The solicitation stated that the government may waive the requirement for first article approval test where supplies identical or similar to those called for have been previously furnished by the offeror/contractor and have been accepted by the government. DLAD clause 52.209-9019.
 PPIRS-SR is a web-enabled, government-wide application that collects quantifiable delivery and quality contractor past performance information from the Department of Defense (DoD) contracting activities. DLAD clause 52.215-9022(b)(3). The PPIRS-SR classification may be used as a source of past performance information when making best-value award decisions. Id.
 Although Hydromach’s quotation did not request a FAT waiver, Hydromach asserts that the FAT should have nonetheless been waived for its quotation based on another contract Hydromach currently has for the same item, which is still in the FAT testing phase.
 In support of its waiver request, CM provided documentation demonstrating that it had recently supplied the bolt to the government, and the contracting officer contacted a DLA quality assurance specialist to confirm that the FAT testing for CM could be waived. AR at 5; Tab 5, Agency Email (Sept. 9, 2015), at 1-6; Tab 7, DLA Email (Sept. 11, 2015), at 1.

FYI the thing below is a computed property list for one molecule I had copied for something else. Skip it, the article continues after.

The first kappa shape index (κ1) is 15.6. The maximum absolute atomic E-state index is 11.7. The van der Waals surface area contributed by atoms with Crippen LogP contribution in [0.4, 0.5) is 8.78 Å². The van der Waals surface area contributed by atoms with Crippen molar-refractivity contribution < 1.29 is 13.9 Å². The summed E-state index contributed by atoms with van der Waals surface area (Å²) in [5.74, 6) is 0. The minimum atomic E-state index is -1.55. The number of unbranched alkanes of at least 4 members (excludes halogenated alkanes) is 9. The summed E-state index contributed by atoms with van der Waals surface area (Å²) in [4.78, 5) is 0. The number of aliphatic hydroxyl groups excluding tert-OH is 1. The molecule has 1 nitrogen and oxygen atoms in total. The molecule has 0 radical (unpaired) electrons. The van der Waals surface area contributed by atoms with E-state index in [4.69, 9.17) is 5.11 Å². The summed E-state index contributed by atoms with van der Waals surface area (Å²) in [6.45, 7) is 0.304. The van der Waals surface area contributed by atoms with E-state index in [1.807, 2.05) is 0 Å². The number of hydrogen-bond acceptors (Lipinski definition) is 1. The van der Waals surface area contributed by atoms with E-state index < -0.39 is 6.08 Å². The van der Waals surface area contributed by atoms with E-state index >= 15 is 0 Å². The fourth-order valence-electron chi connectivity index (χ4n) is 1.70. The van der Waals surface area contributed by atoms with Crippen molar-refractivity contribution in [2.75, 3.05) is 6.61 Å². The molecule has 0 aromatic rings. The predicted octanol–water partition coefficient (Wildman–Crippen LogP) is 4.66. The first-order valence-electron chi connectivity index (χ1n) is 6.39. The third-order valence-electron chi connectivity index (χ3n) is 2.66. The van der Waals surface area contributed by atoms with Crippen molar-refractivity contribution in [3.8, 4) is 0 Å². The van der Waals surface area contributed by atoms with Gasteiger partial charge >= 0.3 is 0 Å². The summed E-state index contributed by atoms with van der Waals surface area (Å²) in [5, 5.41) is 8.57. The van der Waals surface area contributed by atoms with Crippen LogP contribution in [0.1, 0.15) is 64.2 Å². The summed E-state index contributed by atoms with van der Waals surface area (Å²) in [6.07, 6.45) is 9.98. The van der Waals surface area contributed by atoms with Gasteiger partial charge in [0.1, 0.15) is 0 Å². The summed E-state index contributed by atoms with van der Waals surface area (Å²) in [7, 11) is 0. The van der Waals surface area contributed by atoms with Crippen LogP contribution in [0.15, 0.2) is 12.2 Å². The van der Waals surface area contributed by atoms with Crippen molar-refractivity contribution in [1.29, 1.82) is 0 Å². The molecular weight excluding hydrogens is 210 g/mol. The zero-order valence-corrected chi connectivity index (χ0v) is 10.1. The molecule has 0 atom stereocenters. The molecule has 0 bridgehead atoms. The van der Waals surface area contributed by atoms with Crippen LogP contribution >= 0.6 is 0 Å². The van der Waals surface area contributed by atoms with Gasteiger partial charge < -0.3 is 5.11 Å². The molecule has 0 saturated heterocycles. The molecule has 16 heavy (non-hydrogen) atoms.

A PPIRS classification refers to the PPIRS-SR assessment of a contractor’s delivery and quality performance on past Department of Defense contracts, including DLA. DLAD clause 52.215-9022(b)(4)(ii).
 Hydromach initially asserted that the solicitation failed to identify past performance as an evaluation factor. The protester also argued, in the alternative, that, to the extent the solicitation included DLAD clause 52.215-9022 (Contractor Past Performance Evaluation – Information From Automated Systems), the agency was precluded by FAR § 42.1502(b) from evaluating past performance because the potential award would not exceed the simplified acquisition threshold. Despite DLA’s detailed response to these allegations in its agency report, the protester did not further discuss these contentions in its comments responding to the report. Accordingly, we conclude that the protester abandoned these protest grounds and will not consider them further. See Lynxnet, LLC, B-409791, B-409791.2, Aug. 4, 2014, 2014 CPD ¶ 233 at 4 n.3. In addition, while Hydromach also challenges the validity of the award to CM, arguing that CM failed to accept the purchase order after award, the protester has provided no support for this allegation. Comments (Oct. 30, 2015), at 1. In any event, a vendor’s acceptance of a purchase order generally is a matter of contract administration, which we do not review. See D’Andre Ins. Servs., LLC, B‑405046, July 21, 2011, 2011 CPD ¶ 138 at 6 n.6. Accordingly, we find no merit to this argument.